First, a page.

Metal seems to have greater potential as a meme than classical music. Musical tropes are often used as examples of memes and as the starting point for discussing exactly what a meme is. (e.g., is Beethoven's Fifth Symphony a meme, or just the four-note da-da-da-dum that literate Westerners would recognize?)
The key is in how the meme is reproduced process. In classical music, you put on a CD or go to a concert, and for two days you're walking around humming "da-da-da-dum" - but does anybody else hear you and get infected? No. Of course, the same is true of that new metal CD you just bought. The difference is that someone who listens to a lot of metal is far more likely to pick up an instrument and make their own metal. When was the last time someone who listened to Bartok ran out to buy a violin? You could make an argument that this happens because people who listen to metal are on average younger and more impressionable, partly because of the parts of the brain that metal affects. As an aside, at 35, I'm sad to say I'm developing an immunity to its charms, though I've fought this seeming inevitability for several years now.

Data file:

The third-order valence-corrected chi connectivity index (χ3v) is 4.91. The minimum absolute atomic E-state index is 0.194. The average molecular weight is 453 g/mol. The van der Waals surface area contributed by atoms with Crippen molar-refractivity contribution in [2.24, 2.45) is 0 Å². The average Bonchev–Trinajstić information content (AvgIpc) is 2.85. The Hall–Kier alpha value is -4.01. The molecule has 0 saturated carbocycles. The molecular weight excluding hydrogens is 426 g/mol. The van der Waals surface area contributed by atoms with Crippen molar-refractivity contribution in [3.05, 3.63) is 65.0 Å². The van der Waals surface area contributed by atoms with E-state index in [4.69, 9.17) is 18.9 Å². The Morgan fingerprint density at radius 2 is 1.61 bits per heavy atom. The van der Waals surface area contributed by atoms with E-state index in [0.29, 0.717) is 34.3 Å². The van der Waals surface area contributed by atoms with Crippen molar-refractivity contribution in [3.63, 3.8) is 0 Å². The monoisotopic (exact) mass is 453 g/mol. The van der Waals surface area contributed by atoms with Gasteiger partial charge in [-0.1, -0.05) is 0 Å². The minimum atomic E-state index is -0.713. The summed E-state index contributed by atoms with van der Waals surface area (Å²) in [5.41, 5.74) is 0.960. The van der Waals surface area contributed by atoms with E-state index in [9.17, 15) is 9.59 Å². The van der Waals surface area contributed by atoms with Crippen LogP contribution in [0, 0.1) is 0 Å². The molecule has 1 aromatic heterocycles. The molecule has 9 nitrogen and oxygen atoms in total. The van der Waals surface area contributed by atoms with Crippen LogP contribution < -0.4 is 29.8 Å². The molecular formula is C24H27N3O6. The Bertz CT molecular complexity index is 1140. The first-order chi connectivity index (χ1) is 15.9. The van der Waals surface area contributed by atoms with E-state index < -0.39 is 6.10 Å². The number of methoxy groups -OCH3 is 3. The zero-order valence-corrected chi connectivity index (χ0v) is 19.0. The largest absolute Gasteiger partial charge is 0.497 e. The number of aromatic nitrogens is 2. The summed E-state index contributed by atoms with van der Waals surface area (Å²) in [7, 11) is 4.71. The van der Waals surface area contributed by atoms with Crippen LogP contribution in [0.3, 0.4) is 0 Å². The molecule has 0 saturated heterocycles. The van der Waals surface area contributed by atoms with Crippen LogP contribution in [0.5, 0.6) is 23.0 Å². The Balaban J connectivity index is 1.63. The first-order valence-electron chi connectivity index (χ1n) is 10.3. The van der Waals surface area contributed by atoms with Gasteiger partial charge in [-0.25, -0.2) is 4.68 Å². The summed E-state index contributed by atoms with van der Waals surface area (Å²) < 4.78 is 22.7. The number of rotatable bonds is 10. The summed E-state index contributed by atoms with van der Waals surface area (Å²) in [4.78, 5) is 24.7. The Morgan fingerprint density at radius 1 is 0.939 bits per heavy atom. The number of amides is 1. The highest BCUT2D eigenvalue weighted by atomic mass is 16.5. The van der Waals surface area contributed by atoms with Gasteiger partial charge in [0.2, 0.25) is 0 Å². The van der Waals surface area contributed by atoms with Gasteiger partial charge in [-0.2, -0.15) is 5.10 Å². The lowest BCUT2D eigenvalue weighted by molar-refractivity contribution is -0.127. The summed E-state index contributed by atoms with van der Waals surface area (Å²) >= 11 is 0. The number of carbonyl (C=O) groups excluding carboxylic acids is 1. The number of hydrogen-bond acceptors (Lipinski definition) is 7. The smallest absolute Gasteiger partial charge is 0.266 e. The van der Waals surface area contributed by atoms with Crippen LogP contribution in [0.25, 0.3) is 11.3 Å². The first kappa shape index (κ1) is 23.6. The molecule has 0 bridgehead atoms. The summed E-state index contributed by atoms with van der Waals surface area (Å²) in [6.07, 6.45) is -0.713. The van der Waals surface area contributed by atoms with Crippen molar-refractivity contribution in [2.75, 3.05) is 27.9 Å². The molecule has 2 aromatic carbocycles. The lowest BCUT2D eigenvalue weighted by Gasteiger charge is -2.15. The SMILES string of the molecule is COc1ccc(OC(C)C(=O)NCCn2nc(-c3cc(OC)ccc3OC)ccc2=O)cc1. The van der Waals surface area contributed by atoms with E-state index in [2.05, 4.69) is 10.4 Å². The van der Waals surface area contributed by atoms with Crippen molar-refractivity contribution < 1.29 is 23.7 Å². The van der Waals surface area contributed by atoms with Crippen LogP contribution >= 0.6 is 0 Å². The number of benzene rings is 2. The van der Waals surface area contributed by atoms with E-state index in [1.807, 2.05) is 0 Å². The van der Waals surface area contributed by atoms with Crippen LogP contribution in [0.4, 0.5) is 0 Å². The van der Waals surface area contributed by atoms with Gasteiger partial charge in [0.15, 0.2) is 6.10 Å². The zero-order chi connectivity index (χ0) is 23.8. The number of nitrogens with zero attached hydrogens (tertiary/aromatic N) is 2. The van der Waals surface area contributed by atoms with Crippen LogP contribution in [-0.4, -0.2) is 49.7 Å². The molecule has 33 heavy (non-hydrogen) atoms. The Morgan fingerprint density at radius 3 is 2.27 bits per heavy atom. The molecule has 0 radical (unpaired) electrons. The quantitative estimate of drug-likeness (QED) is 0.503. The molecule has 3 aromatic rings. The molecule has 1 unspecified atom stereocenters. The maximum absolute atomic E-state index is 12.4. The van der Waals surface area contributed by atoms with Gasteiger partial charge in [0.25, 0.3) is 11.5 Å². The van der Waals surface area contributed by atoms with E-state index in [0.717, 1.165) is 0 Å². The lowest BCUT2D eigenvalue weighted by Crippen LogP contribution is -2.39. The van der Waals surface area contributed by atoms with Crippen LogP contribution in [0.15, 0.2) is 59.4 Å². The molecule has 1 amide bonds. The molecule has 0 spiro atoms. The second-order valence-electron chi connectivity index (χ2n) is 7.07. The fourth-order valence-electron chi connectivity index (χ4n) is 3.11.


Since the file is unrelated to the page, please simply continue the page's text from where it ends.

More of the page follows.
Fear not, classical music enthusiasts. Classical music isn't going anywhere, at least right away, because it has prestige value, and a wealthier (older) audience, and an established academy to produce musicians. But the market share of such a bottlenecked genre is necessarily vulnerable to the expansion of self-driven, home-grown, grass roots genres. To continue the tradition of meme enthusiasts of extending extend the analogy too far, the reproduction of classical music is eusocial, and metal is, if not viral, then bacterial.
C’est la vis, teaching kids how to visualize data
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